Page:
JavaScript Array

An array is an object that can store multiple values at once.

const age = [17, 18, 15, 19, 14];

In the above example, we created an array to record the age of five students.

Array of Five Elements
Array of Five Elements

Why Use Arrays?

Arrays allow us to organize related data by grouping them within a single variable.

Suppose you want to store a list of fruits. Using only variables, this process might look like this:

let fruit1 = "Apple";
let fruit2 = "Banana";
let fruit3 = "Orange";

Here, we've only listed a few fruits. But what if we need to store 100 fruits?

For such a case, the easiest solution is to store them in an array.

let fruits = ["Apple", "Banana", "Orange", ...];

An array can store many values in a single variable, making it easy to access them by referring to the corresponding index number.

Create an Array

We can create an array by placing elements inside an array literal [], separated by commas. For example,

const numbers = [10, 30, 40, 60, 80];


  • numbers - Name of the array.
  • [10, 30, 40, 60, 80] - Elements of the array.
Examples of JavaScript Arrays

Here are a few examples of JavaScript arrays:

// empty array
const emptyArray = [];

// array of strings
const dailyActivities = ["eat", "work", "sleep"];

// array with mixed data types
const mixedArray = ["work", 1, true];

Note: Unlike many other programming languages, JavaScript allows us to create arrays with mixed data types.

Access Elements of an Array

Each element of an array is associated with a number called an index, which specifies its position inside the array.

Consider the following array:

let numbers = [10, 30, 40, 60, 80];

Here is the indexing of each element:

Index of Array Elements
Index of Array Elements

We can use an array index to access the elements of the array.

Code Description
numbers[0] Accesses the first element 10.
numbers[1] Accesses the second element 30.
numbers[2] Accesses the third element 40.
numbers[3] Accesses the fourth element 60.
numbers[4] Accesses the fifth element 80.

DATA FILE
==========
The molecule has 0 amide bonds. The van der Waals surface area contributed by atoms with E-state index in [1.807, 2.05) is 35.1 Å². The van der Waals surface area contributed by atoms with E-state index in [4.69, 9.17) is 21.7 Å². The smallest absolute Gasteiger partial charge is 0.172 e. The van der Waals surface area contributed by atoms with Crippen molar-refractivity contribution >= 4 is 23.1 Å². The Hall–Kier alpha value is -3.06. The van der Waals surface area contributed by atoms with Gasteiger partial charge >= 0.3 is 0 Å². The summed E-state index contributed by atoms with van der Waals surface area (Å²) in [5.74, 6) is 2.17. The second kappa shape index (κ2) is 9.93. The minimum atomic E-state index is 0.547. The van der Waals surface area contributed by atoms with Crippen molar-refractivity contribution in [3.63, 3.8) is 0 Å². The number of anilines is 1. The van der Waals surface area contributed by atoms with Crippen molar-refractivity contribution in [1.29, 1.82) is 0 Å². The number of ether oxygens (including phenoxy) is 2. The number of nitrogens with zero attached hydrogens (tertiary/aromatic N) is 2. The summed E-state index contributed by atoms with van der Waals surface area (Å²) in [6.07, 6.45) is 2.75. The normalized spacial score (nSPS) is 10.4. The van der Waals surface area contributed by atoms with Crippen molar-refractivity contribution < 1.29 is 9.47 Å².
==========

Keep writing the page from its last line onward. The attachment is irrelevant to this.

Let's look at an example.

let numbers = [10, 30, 40, 60, 80]

// access first element console.log(numbers[0]); // 10 // access third element console.log(numbers[2]); // 40

Remember: Array indexes always start with 0, not 1.

Add Element to an Array

We can add elements to an array using built-in methods like push() and unshift().

1. Using the push() Method

The push() method adds an element at the end of the array.

let dailyActivities = ["eat", "sleep"];

// add an element at the end dailyActivities.push("exercise");
console.log(dailyActivities); // Output: [ 'eat', 'sleep', 'exercise' ]

2. Using the unshift() Method

The unshift() method adds an element at the beginning of the array.

let dailyActivities = ["eat", "sleep"];

// add an element at the beginning dailyActivities.unshift("work");
console.log(dailyActivities); // Output: [ 'work', 'eat', 'sleep' ]

To learn more, visit Array push() and Array unshift().

Change the Elements of an Array

We can add or change elements by accessing the index value. For example,

let dailyActivities = [ "eat", "work", "sleep"];

// change the second element // use array index 1 dailyActivities[1] = "exercise";
console.log(dailyActivities); // Output: [ 'eat', 'exercise', 'sleep' ]

Here, we changed the array element in index 1 (second element) from work to exercise.

Remove Elements From an Array

We can remove an element from any specified index of an array using the splice() method.